Ontario Non-Resident Speculation Tax rate rises to 25 per cent
Effective October 25, 2022, the Non-Resident Speculation Tax (NRST) rate increased from 20 per cent to 25 per cent.
The NRST applies on the purchase or acquisition of an interest in residential property located anywhere in Ontario by foreign nationals (meaning those who are not Canadian citizens or permanent residents of Canada) or by foreign corporations or taxable trustees.
The NRST applies in addition to the general Land Transfer Tax (LTT) in Ontario.
Rising interest rates aren’t just being felt in the wallets of Canadian consumers and mortgage holders — today’s steeper cost of borrowing has significantly hiked costs for the residential development industry, with deep implications for the creation of affordable housing units.
Toronto Homeowners Can Now Legally Build Apartment Suites In Their Backyard
A new ruling has made it officially legal for Toronto residents to build backyard or garden suites as a form of housing. Garden suites are a secondary structure built on the property of another home. The city says they are “generally” smaller than the main house on the lot, and are often created as a way to house relatives, or as rental units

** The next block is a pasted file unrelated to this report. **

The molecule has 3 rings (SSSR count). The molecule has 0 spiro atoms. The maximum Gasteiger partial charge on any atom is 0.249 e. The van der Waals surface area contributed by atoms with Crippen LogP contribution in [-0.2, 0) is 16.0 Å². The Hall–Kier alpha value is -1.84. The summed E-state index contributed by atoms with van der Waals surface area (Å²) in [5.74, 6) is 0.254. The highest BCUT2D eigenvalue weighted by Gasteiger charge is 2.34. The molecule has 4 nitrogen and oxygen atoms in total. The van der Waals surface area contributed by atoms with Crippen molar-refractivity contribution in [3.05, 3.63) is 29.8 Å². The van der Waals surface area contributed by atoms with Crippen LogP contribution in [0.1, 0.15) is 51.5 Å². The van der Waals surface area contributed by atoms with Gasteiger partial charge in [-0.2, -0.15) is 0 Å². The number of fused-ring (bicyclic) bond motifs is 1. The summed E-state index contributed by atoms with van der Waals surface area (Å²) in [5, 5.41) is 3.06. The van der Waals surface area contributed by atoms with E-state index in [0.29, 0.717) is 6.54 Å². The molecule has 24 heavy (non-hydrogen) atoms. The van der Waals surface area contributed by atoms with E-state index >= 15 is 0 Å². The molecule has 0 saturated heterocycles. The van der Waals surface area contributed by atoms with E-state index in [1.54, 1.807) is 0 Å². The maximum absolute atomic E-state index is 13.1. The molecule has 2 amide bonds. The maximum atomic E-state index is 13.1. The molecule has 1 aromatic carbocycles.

Government Increasing Non-Resident Speculation Tax
As part of its commitment to tackle Ontario's housing crisis by prioritizing Ontario families and homebuyers, the government is increasing the Non-Resident Speculation Tax rate to 20 per cent, closing loopholes to fight tax avoidance and expanding the tax to apply provincewide effective March 30, 2022.
Market conditions tightened throughout 2019 and continued to do so in January 2020 as well. With little to no relief forecast on the listings front over the next year and demand expected to increase, it is difficult to forecast anything but further increases to average home prices for all major home types in 2020. The point forecast for the overall average selling price in 2020 is $900,000, close to a 10 per cent increase compared to the average of $819,319 reported for...
Ontario Changes Real Estate Rules For The First Time in 20 Years
Long outdated real estate legislation is being revamped to reflect today’s housing market . The new bill updates the regulations for realtors which includes more disclosure of competing bids for homes, new means of enforcement for ethical breaches, and various rules on business structures.
The bill’s also being renamed from the 2002 Real Estate Business Brokers Act (REBBA) to The Trust in Real Estate Services Act. Practically speaking, it allows for more transparency in...
TORONTO, February 6, 2020 - TRREB President Michael Collins announced that Greater Toronto Area REALTORS® reported 4,581 home sales through TRREB’s MLS® System in January 2020 – up by 15.4 per cent compared to January 2019. On a preliminary seasonally adjusted basis, sales were up by 4.8 per cent compared to December 2019. “We started 2020 where 2019 left off, with very strong growth in the number of sales up against a continued dip in the number of new and available...